Mandatory Private Health Insurance

A friend at work was proposing something along these lines, so I collected these articles to give him some context. Read the rest of this entry »

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“Moderate” Hopes for Rational Response to Katrina

While its hard not to be cynical about
politicians, even on a Friday, I did see two articles today that gave me some
amount of hope…

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Rationalizing Civil Servant Incentives

In the wake of the Katrina blame-game, my first
thought about the root of the problem is the culture of risk-aversion inherent
in bureaucracy. Given that we do need lots of people to tackle big problems, is
there any way to organize them to be more responsive and accountable — without
the discipline of the military or the customer pressures of
corporations?
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Pundita on the Kargil Morality Tale, told in soup

Pundita was kind enough to give me a personal
shout-out in her poignant, first-person parable about shepherding Americans in
Kargil — as a metaphor for the central truth that foreign policy systematically
overlooks
:

Dr.
Ernie, I hope you see this essay. The ultimate point I make is that
it’s just a bunch of
people
, whether they reside on
the other side of the globe or right here in the USA. To never lose sight of
that fact is to always have a bridge that is much stronger than academic
analysis and policy and development language.

We might not always be
‘right’ in how we try to deal with the problems of the developing world, but the
bridge allows us to keep refining communications.

So it is for dealing
with misunderstandings that arise between neighbors, co-workers and family
members, and so it is for “foreign” relations and development strategies.

I’m
not saying a couple master chefs can’t do wonders with a few kerosene stoves and
cooking pots, but the other Westerners at the table were lulled by their
expectations into assuming that the kitchen staff and accouterments matched the
menu offerings.

That,
in one sentence, is the type of mistake behind much that goes wrong with US
policy toward governments in less-developed countries. Such governments have
learned to project the trappings of modernized administration but are in truth a
long way from modern and informed.


Pundita’s response to Sach’s “Global War on Poverty”

Foreign-policy blogger Pundita graciously took
the time to summarize her perspective on Jeffrey Sach’s proposed solution to global poverty. Read the rest of this entry »


Pundita on post-modern paternalism

I perhaps didn’t quite make my point as well as I
would’ve liked — I came across as way more ‘soft’ than I’d intended — but it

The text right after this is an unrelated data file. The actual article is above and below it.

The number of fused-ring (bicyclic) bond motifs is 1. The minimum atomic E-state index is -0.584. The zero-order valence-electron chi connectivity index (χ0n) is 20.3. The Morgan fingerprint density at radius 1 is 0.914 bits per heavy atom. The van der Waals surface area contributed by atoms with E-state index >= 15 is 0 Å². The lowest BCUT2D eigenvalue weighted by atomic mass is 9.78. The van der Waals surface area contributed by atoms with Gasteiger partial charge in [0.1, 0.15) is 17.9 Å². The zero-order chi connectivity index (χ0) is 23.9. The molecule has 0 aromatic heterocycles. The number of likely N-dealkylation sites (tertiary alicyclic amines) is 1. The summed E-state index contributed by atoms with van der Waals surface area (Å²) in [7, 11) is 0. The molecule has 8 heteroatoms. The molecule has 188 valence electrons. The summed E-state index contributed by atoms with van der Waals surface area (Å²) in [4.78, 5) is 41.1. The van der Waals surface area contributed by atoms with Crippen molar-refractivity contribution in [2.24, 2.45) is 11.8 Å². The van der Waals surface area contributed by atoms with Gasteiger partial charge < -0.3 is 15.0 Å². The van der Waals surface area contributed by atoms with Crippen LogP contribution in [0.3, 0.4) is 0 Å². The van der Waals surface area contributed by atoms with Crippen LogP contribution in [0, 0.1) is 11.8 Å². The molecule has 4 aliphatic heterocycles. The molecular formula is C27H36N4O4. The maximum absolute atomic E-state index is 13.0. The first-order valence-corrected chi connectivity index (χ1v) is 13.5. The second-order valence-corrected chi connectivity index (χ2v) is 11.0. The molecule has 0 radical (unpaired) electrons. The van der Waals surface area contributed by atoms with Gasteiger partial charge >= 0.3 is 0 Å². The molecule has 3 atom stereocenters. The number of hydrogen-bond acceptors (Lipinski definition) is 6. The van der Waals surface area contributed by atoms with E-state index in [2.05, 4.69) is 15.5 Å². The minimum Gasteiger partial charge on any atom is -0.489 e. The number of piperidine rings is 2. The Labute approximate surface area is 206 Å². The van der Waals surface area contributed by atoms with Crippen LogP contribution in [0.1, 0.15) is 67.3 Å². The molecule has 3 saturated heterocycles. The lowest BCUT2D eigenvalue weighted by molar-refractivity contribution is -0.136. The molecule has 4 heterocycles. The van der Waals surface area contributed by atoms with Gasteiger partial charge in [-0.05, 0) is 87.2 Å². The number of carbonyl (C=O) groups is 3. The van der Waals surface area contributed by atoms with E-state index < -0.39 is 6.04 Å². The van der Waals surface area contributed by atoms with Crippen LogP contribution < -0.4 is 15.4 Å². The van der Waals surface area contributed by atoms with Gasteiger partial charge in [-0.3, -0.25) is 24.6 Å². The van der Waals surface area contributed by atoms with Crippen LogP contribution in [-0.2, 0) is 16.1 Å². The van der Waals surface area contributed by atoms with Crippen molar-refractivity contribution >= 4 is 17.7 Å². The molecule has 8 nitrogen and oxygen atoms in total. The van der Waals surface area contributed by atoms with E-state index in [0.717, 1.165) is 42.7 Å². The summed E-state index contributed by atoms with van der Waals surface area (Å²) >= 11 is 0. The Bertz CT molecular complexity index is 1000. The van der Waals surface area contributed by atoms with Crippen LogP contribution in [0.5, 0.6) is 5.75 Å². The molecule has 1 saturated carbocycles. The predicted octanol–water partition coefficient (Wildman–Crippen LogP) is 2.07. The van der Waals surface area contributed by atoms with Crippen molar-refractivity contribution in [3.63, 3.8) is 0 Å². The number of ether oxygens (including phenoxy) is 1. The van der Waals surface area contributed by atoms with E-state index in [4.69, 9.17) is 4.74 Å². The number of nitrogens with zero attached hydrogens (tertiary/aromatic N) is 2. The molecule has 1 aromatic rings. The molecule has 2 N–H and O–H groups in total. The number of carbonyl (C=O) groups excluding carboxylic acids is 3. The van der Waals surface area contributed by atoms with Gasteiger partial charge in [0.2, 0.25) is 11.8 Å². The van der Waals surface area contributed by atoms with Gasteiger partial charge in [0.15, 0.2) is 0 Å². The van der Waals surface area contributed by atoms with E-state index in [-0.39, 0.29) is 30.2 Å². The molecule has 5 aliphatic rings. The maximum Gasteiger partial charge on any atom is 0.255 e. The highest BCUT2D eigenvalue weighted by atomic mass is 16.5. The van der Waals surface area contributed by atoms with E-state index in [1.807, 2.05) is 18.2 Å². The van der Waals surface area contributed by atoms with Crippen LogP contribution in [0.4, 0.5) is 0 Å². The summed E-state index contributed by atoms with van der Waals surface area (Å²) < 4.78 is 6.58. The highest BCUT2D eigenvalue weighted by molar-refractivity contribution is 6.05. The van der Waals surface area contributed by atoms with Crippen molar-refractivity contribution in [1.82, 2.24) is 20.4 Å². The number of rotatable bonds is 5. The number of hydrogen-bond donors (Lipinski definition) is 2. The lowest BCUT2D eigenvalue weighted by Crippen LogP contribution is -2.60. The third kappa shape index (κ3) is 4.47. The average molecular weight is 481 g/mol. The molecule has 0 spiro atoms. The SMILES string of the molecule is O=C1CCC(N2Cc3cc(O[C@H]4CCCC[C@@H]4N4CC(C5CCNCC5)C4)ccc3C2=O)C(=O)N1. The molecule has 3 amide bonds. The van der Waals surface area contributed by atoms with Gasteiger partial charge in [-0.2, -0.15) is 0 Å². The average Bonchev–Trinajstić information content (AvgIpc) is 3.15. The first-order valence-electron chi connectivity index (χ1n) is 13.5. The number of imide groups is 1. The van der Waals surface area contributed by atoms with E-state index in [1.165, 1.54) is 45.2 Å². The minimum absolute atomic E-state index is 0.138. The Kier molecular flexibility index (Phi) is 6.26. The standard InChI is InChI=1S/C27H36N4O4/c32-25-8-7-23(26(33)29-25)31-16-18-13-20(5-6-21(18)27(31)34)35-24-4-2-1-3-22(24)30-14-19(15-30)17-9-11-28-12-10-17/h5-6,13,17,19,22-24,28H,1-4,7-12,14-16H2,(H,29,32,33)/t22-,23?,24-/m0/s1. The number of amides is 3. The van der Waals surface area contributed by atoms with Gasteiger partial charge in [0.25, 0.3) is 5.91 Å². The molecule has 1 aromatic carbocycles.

was still gratifying to see Pundita’s lengthy response to post-modern paternalism:

But Pundita gets your
drift and appreciates it: as private citizens we should strive to create
relationships that are based on our personal value system. Yet if 9/11 has
taught us anything, we should also pay more attention to our civic duties.

don’t know how to term
this matrix, except maybe to call it, “What Americans and especially Americans
in big business, the news media, State Department, Pentagon, Congress and the
White House need to know about peoples in really old cultures who are stuck in
their ways and very proud, and who know they have to change their ways but who
don’t appreciate peoples from very young cultures who act like know-it-alls just
because they’re
rich.”

I sense from the
wording of your proposal that this matrix is also of interest to you. If so, let
it be known that we here in Pundita-land — this would include even the squirrel
member of Pundita’s foreign policy team — applaud all intelligent efforts to
bridge the old-young gap in US foreign policy relations. It is this gap, rather
than the communism/ capitalism, democracy/ despotism, WTO membership/
nonmembership gaps that is the most important one for American foreign relations
to bridge.

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When is Balance One-Sided?

This anecdote from Daniel Weintraub, about a panel including my friend Keith Richman, would be just too funny — if it wasn’t so sad:

On my way out, a legislative aide who was attending stopped me to chat and asked, “Isn’t this a one-sided panel? Two moderate legislators and an administration official.”

I guess he meant that there were not enough partisans on the panel.

But only in Sacramento could a Republican, a Democrat and a Democrat working for a Republican be considered one-sided.

Read the rest of this entry »